Time to think about retirement savings: Stacks of coins lead up to a retirement savings jar with an alarm clock

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Americans are hoping to make it to triple digits, but their savings will run out long before.

The best way to ensure you have money in retirement is to not retire at all.

Most workers — 53 percent — are either planning to retire after the traditional retirement age of 65, or not retire at all, according to the Transamerica Center for Retirement Studies.

While 14 percent of workers are planning to live until the ripe age of 100, their money won’t last them that long.

“Many workers are not saving enough to amass the financial resources required to support their vision of retirement, while others are at risk of poverty,” says TCRS president Catherine Collinson. “Given increases in longevity, working as long as possible is a practical solution. However, it’s unclear whether employment opportunities will be available.”

The TCRS retirement survey found that the definition of retirement is changing a bit, as hitting “retirement age” doesn’t necessarily mean Americans are financially ready to give up work. Most workers are bogged down with debt, so they don’t feel they will have enough money to pay off debt and maintain a lifestyle where they don’t work. Gen Xers and millennials are more likely to say debt is their biggest urgency, while baby boomers feel saving for retirement is their top priority.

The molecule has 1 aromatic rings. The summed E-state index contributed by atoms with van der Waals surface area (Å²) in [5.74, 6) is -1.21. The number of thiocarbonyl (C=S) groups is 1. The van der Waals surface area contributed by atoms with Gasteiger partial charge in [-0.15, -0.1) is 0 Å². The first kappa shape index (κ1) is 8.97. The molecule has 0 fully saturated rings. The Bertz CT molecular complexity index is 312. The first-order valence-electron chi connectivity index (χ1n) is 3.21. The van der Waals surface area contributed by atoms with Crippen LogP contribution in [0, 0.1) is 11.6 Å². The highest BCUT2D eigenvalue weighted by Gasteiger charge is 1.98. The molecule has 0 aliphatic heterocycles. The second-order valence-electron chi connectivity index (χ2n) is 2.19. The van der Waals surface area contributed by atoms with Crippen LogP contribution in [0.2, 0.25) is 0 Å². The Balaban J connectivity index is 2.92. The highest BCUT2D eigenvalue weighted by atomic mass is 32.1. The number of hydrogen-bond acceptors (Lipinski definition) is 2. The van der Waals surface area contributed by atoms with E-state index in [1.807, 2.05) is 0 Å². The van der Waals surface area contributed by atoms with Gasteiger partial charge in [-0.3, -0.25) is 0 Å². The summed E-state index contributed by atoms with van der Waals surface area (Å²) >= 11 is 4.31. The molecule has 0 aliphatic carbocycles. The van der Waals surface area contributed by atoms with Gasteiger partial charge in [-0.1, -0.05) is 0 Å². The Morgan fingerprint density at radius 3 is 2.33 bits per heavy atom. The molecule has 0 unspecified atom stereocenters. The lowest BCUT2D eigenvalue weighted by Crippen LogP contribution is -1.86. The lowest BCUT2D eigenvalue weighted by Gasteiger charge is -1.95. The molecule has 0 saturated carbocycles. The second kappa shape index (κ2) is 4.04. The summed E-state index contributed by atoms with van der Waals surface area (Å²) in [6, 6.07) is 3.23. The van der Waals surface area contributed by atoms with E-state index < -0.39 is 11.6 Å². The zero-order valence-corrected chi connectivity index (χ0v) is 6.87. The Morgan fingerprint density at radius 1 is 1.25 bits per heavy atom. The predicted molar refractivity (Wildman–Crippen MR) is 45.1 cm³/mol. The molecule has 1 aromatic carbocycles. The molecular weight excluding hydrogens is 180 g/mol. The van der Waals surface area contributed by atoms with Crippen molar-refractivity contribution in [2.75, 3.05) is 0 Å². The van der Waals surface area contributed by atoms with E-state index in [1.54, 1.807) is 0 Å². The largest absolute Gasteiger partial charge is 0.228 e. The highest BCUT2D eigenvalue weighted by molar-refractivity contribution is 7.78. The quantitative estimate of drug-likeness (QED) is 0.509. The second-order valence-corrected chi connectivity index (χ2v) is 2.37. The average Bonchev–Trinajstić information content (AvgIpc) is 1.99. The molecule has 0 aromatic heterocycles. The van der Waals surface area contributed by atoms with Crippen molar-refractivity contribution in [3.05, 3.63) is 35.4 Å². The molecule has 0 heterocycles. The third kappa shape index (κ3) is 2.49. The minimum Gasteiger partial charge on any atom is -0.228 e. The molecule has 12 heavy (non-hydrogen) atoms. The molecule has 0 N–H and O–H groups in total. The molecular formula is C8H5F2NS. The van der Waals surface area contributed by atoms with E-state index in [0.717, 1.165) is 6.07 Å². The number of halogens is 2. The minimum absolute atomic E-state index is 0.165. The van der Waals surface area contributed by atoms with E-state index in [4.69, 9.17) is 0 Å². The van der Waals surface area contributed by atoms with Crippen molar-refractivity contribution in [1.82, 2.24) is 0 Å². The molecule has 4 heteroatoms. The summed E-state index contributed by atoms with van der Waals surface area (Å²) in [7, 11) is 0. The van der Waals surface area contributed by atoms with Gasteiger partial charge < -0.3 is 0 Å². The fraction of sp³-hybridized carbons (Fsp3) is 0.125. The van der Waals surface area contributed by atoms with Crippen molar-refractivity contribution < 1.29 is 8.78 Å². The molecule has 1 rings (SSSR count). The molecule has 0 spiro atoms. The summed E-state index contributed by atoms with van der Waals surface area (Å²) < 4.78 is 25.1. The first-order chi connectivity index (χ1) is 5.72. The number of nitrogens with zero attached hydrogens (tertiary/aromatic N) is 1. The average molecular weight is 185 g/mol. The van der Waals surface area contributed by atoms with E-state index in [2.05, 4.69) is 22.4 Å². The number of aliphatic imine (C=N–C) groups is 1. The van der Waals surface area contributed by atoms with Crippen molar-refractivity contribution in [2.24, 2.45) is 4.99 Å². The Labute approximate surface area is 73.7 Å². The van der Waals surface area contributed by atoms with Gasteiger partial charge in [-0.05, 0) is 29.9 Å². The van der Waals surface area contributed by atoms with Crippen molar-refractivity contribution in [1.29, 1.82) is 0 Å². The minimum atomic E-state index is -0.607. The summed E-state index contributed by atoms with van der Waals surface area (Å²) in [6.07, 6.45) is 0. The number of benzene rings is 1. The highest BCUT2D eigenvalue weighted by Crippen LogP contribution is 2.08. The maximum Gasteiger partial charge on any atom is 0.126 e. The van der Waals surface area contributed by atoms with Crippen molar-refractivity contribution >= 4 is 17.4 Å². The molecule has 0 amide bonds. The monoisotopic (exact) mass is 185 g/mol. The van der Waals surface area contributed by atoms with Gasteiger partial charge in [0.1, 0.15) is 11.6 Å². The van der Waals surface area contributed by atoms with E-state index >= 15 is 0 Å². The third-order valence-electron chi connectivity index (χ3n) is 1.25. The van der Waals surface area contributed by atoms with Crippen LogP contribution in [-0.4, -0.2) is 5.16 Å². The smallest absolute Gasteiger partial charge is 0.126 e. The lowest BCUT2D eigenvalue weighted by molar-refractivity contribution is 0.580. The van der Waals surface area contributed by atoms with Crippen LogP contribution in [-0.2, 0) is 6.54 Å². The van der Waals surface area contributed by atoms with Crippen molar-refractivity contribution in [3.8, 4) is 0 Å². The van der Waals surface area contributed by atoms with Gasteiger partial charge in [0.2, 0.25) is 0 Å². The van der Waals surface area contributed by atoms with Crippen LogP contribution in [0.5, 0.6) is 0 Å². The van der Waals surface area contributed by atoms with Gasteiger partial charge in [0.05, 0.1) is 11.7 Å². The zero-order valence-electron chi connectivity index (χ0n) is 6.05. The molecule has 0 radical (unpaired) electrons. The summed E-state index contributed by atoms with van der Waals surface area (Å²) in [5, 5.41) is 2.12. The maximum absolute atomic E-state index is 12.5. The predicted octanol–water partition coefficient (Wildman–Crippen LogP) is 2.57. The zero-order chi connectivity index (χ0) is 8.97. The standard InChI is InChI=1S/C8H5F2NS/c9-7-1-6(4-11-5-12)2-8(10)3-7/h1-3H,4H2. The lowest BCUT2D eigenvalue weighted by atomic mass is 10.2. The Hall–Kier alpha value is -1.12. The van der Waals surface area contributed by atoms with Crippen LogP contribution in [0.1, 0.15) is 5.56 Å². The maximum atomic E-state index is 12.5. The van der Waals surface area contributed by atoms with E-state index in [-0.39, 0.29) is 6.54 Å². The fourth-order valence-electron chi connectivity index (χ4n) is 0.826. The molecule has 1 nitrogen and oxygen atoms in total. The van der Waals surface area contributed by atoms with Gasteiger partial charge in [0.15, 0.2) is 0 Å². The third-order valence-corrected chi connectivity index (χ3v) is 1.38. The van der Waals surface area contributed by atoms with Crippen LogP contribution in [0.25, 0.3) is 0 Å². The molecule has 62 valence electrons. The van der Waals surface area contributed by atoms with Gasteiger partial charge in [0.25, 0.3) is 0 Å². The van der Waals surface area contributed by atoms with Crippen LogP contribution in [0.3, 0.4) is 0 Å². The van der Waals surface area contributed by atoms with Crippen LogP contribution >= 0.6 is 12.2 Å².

How much to save?

TCRS says retirement income should last retirees at least two decades, but the amount most people have saved is far from comforting: most baby boomers have $164,000 in retirement savings, while Generation X averages $72,000. Millennials have saved an average of $37,000. Even for those pulling in $40,000 a year, Business Insider says you’ll need at least $1 million to retire.

It’s just not going to work for most people. Americans are outliving their retirement savings — as you can see, they just aren’t saving enough. While we’re living longer, our money can’t keep up with us. Because of this, we are more scared about running out of money over dying. Living too long without any financial resources is making a lot of people hope they die sooner rather than later.

Since most Americans don’t feel financially prepared to live to 100 years old, it’s no wonder they will keep working long after hitting “retirement age.” More than half of baby boomers and Gen Xers surveyed in the TCRS survey say outliving their retirement is one of their greatest fears (47 percent of millennials don’t think they’ll be able to have basic financial necessities when they hit retirement age).

While older Americans have saved more than their younger peers, it doesn’t mean they will have enough to retire. You will probably spend more than you think you will when you retire, and probably won’t save enough. You’ll need your retirement savings to last you until you die, regardless of when that is. Unfortunately, there aren’t enough work-related retirement plans in place for people to feel like they are getting the right help to retire comfortably (let alone at all).

“Today’s workers are expecting to live long lives and, in doing so, they are disrupting retirement as we once knew it,” Collinson says. “Many are envisioning retirement as a new chapter in life that involves continued work but with more free time to pursue personal interests.”

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Meet the Author

Dori Zinn

Dori Zinn


Zinn is a freelance journalist based in Fort Lauderdale, Florida.


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